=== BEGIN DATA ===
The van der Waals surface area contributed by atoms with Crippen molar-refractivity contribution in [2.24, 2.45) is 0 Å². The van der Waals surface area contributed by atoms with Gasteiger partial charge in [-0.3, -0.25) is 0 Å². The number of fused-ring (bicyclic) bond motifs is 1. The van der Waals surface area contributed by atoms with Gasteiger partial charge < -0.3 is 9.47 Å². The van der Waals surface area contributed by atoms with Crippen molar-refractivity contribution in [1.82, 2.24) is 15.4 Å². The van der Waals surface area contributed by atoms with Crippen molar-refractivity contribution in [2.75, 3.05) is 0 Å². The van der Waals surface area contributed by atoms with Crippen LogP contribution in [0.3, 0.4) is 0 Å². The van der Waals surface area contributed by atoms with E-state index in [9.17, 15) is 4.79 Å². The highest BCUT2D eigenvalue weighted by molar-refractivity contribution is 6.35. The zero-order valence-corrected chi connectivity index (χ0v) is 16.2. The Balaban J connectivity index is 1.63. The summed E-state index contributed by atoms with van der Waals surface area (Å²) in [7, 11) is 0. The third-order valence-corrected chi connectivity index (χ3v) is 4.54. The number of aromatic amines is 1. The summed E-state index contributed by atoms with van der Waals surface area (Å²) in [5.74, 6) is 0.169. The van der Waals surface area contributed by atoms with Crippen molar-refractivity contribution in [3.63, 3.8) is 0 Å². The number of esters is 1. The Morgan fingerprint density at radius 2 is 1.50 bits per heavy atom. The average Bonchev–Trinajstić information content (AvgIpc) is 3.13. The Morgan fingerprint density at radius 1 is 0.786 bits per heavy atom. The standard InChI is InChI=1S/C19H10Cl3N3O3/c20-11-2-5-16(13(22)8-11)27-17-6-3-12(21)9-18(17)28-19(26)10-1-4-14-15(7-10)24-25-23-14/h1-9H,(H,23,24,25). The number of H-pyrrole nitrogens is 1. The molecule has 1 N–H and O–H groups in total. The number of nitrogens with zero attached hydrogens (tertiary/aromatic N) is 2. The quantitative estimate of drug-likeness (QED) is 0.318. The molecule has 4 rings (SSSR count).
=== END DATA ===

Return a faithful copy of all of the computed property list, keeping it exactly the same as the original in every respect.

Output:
The van der Waals surface area contributed by atoms with Crippen molar-refractivity contribution in [2.24, 2.45) is 0 Å². The van der Waals surface area contributed by atoms with Gasteiger partial charge in [-0.3, -0.25) is 0 Å². The number of fused-ring (bicyclic) bond motifs is 1. The van der Waals surface area contributed by atoms with Gasteiger partial charge < -0.3 is 9.47 Å². The van der Waals surface area contributed by atoms with Crippen molar-refractivity contribution in [1.82, 2.24) is 15.4 Å². The van der Waals surface area contributed by atoms with Crippen molar-refractivity contribution in [2.75, 3.05) is 0 Å². The van der Waals surface area contributed by atoms with Crippen LogP contribution in [0.3, 0.4) is 0 Å². The van der Waals surface area contributed by atoms with E-state index in [9.17, 15) is 4.79 Å². The highest BCUT2D eigenvalue weighted by molar-refractivity contribution is 6.35. The zero-order valence-corrected chi connectivity index (χ0v) is 16.2. The Balaban J connectivity index is 1.63. The summed E-state index contributed by atoms with van der Waals surface area (Å²) in [7, 11) is 0. The third-order valence-corrected chi connectivity index (χ3v) is 4.54. The number of aromatic amines is 1. The summed E-state index contributed by atoms with van der Waals surface area (Å²) in [5.74, 6) is 0.169. The van der Waals surface area contributed by atoms with Crippen molar-refractivity contribution in [3.63, 3.8) is 0 Å². The number of esters is 1. The Morgan fingerprint density at radius 2 is 1.50 bits per heavy atom. The average Bonchev–Trinajstić information content (AvgIpc) is 3.13. The Morgan fingerprint density at radius 1 is 0.786 bits per heavy atom. The standard InChI is InChI=1S/C19H10Cl3N3O3/c20-11-2-5-16(13(22)8-11)27-17-6-3-12(21)9-18(17)28-19(26)10-1-4-14-15(7-10)24-25-23-14/h1-9H,(H,23,24,25). The number of H-pyrrole nitrogens is 1. The molecule has 1 N–H and O–H groups in total. The number of nitrogens with zero attached hydrogens (tertiary/aromatic N) is 2. The quantitative estimate of drug-likeness (QED) is 0.318. The molecule has 4 rings (SSSR count).